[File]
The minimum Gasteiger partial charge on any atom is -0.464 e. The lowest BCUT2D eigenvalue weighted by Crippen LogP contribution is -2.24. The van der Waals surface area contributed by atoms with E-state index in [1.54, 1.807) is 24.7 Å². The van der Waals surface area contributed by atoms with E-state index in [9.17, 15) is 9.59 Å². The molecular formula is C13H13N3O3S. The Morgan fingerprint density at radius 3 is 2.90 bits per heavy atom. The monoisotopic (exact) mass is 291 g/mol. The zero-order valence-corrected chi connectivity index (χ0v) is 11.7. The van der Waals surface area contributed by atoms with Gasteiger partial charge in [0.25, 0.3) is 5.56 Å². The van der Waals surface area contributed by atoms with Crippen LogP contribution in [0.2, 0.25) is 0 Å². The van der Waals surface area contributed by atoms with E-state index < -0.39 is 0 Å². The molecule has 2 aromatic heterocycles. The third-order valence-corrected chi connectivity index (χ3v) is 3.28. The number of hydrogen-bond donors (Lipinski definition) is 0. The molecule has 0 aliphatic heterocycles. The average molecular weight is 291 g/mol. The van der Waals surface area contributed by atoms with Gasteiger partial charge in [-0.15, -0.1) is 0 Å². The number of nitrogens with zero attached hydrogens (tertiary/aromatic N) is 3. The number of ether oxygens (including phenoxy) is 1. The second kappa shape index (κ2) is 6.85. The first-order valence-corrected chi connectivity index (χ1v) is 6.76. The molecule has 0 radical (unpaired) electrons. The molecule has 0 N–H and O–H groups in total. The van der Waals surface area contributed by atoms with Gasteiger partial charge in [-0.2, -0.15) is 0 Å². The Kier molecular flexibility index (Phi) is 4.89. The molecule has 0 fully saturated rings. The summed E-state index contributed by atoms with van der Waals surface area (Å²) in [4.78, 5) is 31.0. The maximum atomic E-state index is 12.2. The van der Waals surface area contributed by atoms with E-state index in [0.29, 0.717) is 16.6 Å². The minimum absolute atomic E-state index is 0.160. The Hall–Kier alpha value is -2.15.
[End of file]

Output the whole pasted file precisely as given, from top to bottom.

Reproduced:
The minimum Gasteiger partial charge on any atom is -0.464 e. The lowest BCUT2D eigenvalue weighted by Crippen LogP contribution is -2.24. The van der Waals surface area contributed by atoms with E-state index in [1.54, 1.807) is 24.7 Å². The van der Waals surface area contributed by atoms with E-state index in [9.17, 15) is 9.59 Å². The molecular formula is C13H13N3O3S. The Morgan fingerprint density at radius 3 is 2.90 bits per heavy atom. The monoisotopic (exact) mass is 291 g/mol. The zero-order valence-corrected chi connectivity index (χ0v) is 11.7. The van der Waals surface area contributed by atoms with Gasteiger partial charge in [0.25, 0.3) is 5.56 Å². The van der Waals surface area contributed by atoms with Crippen LogP contribution in [0.2, 0.25) is 0 Å². The van der Waals surface area contributed by atoms with E-state index < -0.39 is 0 Å². The molecule has 2 aromatic heterocycles. The third-order valence-corrected chi connectivity index (χ3v) is 3.28. The number of hydrogen-bond donors (Lipinski definition) is 0. The molecule has 0 aliphatic heterocycles. The average molecular weight is 291 g/mol. The van der Waals surface area contributed by atoms with Gasteiger partial charge in [-0.15, -0.1) is 0 Å². The number of nitrogens with zero attached hydrogens (tertiary/aromatic N) is 3. The number of ether oxygens (including phenoxy) is 1. The second kappa shape index (κ2) is 6.85. The first-order valence-corrected chi connectivity index (χ1v) is 6.76. The molecule has 0 radical (unpaired) electrons. The molecule has 0 N–H and O–H groups in total. The van der Waals surface area contributed by atoms with Gasteiger partial charge in [-0.2, -0.15) is 0 Å². The Kier molecular flexibility index (Phi) is 4.89. The molecule has 0 fully saturated rings. The summed E-state index contributed by atoms with van der Waals surface area (Å²) in [4.78, 5) is 31.0. The maximum atomic E-state index is 12.2. The van der Waals surface area contributed by atoms with E-state index in [0.29, 0.717) is 16.6 Å². The minimum absolute atomic E-state index is 0.160. The Hall–Kier alpha value is -2.15.